How do you balance messages of safety without inhibiting fun?
That’s an excellent question. During a recent book signing, I fielded questions from the audience. A mother asked me what she should tell her son before he leaves for college. She’s worried by stories she’s read of male students who believe they’ve had consensual sex with a female, then are later accused of sexual assault. It’s widely accepted that in university investigations, if a male and a female are both intoxicated, a notoriously difficult state of mind to measure, have sex, and then the woman later complains, the male will almost always be found guilty of sexual assault. Disciplinary panels consider who initiated sex and whether informed consent was received. A female student cannot give consent if she is intoxicated, and if a male student is intoxicated, the argument goes, he would be physically unable to initiate sex.

My advice to the mother was to encourage her son to know his partner well. If in doubt, wait. If too much alcohol has been consumed, wait. Even for a day. I suggested he have a friend able to testify to the state of mind of both students before and after the event. These personal testimonies are important in the disciplinary hearing. This certainly takes the fun and spontaneity out of such encounters, but when expulsion and being branded an assailant are possibilities, the risk is very high.

Why is the issue sometimes more complicated than "victim" and "perpetrator?"
On a university campus, young adults experience a precarious transition from youth to adult. Most sexual assaults occur during the first four semesters of college, and ninety percent of victims know their perpetrators. The prevalence of drugs and alcohol almost guarantee great decisions aren’t being made. Students who willingly and knowingly enter into a consensual sexual relationship will join prior generations of students. Trouble arrives when legal and affirmative consent is not clearly stated and received.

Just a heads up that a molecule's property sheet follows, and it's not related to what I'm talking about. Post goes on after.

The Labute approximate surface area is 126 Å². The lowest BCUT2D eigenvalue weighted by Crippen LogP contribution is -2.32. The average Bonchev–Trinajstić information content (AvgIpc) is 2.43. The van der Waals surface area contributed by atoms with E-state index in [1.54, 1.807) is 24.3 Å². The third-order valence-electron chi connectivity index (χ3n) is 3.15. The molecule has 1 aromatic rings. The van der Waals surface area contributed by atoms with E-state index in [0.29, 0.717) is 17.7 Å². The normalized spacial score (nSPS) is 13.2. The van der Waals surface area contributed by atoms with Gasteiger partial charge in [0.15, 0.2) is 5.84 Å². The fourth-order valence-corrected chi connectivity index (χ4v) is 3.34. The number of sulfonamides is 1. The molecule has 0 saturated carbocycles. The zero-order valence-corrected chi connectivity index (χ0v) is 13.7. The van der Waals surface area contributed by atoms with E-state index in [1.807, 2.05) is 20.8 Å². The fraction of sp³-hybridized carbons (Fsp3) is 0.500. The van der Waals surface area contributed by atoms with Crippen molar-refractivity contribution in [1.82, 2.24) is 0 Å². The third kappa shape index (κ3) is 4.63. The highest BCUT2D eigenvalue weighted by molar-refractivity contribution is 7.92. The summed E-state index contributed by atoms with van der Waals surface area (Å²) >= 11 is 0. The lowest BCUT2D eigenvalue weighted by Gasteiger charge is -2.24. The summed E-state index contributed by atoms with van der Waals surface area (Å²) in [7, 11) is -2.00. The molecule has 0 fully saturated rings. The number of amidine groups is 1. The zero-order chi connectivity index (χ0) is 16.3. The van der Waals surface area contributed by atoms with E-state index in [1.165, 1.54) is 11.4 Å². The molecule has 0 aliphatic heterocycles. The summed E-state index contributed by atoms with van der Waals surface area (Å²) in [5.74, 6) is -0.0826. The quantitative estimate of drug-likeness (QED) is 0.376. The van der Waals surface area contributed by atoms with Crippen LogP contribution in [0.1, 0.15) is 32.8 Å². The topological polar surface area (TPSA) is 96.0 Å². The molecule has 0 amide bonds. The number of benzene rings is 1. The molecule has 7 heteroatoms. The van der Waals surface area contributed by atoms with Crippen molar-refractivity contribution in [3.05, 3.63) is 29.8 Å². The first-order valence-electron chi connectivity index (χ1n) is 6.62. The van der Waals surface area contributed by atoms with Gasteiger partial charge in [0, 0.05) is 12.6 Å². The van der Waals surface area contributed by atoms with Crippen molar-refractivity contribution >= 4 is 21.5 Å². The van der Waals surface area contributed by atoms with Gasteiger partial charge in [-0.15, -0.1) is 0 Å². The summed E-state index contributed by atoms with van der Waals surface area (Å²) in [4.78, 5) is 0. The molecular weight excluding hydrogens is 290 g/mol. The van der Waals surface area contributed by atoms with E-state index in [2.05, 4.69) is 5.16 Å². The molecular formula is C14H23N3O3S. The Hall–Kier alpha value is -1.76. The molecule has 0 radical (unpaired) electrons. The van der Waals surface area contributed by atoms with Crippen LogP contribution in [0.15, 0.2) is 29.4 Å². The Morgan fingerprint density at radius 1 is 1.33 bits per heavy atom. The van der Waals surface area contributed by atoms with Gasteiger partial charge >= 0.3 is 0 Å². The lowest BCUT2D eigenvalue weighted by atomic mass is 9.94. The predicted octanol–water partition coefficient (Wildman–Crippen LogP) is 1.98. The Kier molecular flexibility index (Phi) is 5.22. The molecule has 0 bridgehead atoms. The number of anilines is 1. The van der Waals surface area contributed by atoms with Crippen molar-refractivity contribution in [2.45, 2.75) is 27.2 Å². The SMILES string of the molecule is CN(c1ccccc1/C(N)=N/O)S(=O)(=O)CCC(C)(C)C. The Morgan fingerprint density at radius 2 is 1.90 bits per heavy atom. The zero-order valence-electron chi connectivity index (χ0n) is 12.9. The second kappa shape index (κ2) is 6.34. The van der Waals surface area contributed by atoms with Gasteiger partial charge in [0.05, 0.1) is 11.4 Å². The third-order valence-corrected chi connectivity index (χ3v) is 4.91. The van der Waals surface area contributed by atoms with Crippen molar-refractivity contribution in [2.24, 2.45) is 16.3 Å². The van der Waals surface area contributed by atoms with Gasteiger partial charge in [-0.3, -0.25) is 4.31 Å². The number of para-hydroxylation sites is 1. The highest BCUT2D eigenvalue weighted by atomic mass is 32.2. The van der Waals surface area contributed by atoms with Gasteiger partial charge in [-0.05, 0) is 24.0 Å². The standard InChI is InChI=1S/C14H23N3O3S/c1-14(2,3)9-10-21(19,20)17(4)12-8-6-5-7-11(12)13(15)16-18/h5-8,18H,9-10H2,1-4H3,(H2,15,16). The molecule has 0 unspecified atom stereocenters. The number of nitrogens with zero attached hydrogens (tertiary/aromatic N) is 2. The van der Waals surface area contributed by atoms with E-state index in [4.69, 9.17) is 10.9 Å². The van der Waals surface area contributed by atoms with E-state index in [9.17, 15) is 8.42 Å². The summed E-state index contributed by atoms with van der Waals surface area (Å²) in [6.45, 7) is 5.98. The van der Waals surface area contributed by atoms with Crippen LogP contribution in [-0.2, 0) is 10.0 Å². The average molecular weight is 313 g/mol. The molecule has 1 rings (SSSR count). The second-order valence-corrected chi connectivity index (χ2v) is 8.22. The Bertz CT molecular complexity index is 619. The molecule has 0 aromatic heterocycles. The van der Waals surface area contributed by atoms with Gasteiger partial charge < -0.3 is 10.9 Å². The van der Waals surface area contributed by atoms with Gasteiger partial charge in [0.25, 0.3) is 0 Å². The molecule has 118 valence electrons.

Book Review of Carbon Run: Tales From a Warming Planet

Steven Wells

In Carbon Run: Tales From a Warming Planet, J.G. Follansbee speculates about an apocalyptic climate-change event forty year into the future. In response, the government passes the Carbon Acts to protect the planet and its species by outlawing the use of carbon fuels. These laws are enforced by the “Bessies” of the Bureau of Environmental Security, and one can almost imagine jack-booted thugs kicking down doors in their search for illegal fuel.

When single-dad William Penn accidentally burns down his cabin and starts a forest fire, one that wipes out a species of bird, he is forced to flee and abandon his young-adult daughter, Anne. As Penn struggles to find refuge, futuristic communications hardware such as mind’s eyes, c-tribes, and security robots propel the reader into a well-researched future. It’s not a world that tolerates law-breakers however, and technology makes escape even more formidable.